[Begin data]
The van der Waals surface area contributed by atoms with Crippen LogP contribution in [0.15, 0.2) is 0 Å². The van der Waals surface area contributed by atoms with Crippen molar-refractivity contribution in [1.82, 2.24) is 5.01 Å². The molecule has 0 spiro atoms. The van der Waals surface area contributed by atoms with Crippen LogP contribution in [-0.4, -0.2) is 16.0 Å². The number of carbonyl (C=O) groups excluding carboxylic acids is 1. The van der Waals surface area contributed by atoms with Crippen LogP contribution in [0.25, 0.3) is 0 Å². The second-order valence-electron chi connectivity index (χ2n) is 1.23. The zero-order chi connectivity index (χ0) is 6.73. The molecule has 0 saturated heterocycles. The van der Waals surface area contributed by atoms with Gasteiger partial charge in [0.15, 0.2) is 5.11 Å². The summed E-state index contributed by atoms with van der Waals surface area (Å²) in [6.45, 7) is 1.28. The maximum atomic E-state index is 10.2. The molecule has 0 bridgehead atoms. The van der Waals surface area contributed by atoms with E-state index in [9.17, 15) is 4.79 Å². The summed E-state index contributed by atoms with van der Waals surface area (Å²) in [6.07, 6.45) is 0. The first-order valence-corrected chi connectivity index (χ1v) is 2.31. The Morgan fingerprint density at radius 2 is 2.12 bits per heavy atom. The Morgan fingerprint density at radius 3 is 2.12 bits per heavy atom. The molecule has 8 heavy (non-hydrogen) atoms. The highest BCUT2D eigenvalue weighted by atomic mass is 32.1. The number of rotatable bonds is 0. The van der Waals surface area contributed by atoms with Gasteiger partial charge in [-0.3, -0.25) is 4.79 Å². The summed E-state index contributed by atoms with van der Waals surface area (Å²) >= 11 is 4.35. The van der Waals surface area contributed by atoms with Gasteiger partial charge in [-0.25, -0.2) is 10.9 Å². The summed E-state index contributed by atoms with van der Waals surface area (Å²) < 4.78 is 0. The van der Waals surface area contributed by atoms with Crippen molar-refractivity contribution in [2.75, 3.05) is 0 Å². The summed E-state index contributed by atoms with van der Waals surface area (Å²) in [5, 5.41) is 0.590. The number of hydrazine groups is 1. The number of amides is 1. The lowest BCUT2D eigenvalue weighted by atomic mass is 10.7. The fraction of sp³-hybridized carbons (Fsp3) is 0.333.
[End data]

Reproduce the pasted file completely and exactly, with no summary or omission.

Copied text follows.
The van der Waals surface area contributed by atoms with Crippen LogP contribution in [0.15, 0.2) is 0 Å². The van der Waals surface area contributed by atoms with Crippen molar-refractivity contribution in [1.82, 2.24) is 5.01 Å². The molecule has 0 spiro atoms. The van der Waals surface area contributed by atoms with Crippen LogP contribution in [-0.4, -0.2) is 16.0 Å². The number of carbonyl (C=O) groups excluding carboxylic acids is 1. The van der Waals surface area contributed by atoms with Crippen LogP contribution in [0.25, 0.3) is 0 Å². The second-order valence-electron chi connectivity index (χ2n) is 1.23. The zero-order chi connectivity index (χ0) is 6.73. The molecule has 0 saturated heterocycles. The van der Waals surface area contributed by atoms with Gasteiger partial charge in [0.15, 0.2) is 5.11 Å². The summed E-state index contributed by atoms with van der Waals surface area (Å²) in [6.45, 7) is 1.28. The maximum atomic E-state index is 10.2. The molecule has 0 bridgehead atoms. The van der Waals surface area contributed by atoms with E-state index in [9.17, 15) is 4.79 Å². The summed E-state index contributed by atoms with van der Waals surface area (Å²) in [6.07, 6.45) is 0. The first-order valence-corrected chi connectivity index (χ1v) is 2.31. The Morgan fingerprint density at radius 2 is 2.12 bits per heavy atom. The Morgan fingerprint density at radius 3 is 2.12 bits per heavy atom. The molecule has 8 heavy (non-hydrogen) atoms. The highest BCUT2D eigenvalue weighted by atomic mass is 32.1. The number of rotatable bonds is 0. The van der Waals surface area contributed by atoms with Gasteiger partial charge in [-0.3, -0.25) is 4.79 Å². The summed E-state index contributed by atoms with van der Waals surface area (Å²) >= 11 is 4.35. The van der Waals surface area contributed by atoms with Gasteiger partial charge in [-0.25, -0.2) is 10.9 Å². The summed E-state index contributed by atoms with van der Waals surface area (Å²) < 4.78 is 0. The van der Waals surface area contributed by atoms with Crippen molar-refractivity contribution in [2.75, 3.05) is 0 Å². The summed E-state index contributed by atoms with van der Waals surface area (Å²) in [5, 5.41) is 0.590. The number of hydrazine groups is 1. The number of amides is 1. The lowest BCUT2D eigenvalue weighted by atomic mass is 10.7. The fraction of sp³-hybridized carbons (Fsp3) is 0.333.